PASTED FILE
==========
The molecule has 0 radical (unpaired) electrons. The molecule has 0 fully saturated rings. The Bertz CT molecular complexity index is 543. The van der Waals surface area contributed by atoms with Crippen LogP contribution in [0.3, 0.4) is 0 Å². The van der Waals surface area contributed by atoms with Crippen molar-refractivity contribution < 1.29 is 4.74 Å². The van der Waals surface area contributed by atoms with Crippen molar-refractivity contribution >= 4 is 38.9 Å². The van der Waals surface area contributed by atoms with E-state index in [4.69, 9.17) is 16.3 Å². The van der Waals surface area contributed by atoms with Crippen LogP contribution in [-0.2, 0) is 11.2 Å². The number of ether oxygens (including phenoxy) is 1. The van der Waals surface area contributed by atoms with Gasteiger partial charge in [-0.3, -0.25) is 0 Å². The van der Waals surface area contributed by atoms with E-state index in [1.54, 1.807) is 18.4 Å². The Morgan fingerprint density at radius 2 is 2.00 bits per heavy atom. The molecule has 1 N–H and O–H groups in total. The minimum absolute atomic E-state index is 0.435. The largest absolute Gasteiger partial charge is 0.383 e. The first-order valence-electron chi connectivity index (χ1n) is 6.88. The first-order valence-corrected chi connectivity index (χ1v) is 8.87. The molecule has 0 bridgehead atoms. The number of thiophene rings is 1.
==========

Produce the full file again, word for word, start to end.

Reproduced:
The molecule has 0 radical (unpaired) electrons. The molecule has 0 fully saturated rings. The Bertz CT molecular complexity index is 543. The van der Waals surface area contributed by atoms with Crippen LogP contribution in [0.3, 0.4) is 0 Å². The van der Waals surface area contributed by atoms with Crippen molar-refractivity contribution < 1.29 is 4.74 Å². The van der Waals surface area contributed by atoms with Crippen molar-refractivity contribution >= 4 is 38.9 Å². The van der Waals surface area contributed by atoms with E-state index in [4.69, 9.17) is 16.3 Å². The van der Waals surface area contributed by atoms with Crippen LogP contribution in [-0.2, 0) is 11.2 Å². The number of ether oxygens (including phenoxy) is 1. The van der Waals surface area contributed by atoms with Gasteiger partial charge in [-0.3, -0.25) is 0 Å². The van der Waals surface area contributed by atoms with E-state index in [1.54, 1.807) is 18.4 Å². The Morgan fingerprint density at radius 2 is 2.00 bits per heavy atom. The molecule has 1 N–H and O–H groups in total. The minimum absolute atomic E-state index is 0.435. The largest absolute Gasteiger partial charge is 0.383 e. The first-order valence-electron chi connectivity index (χ1n) is 6.88. The first-order valence-corrected chi connectivity index (χ1v) is 8.87. The molecule has 0 bridgehead atoms. The number of thiophene rings is 1.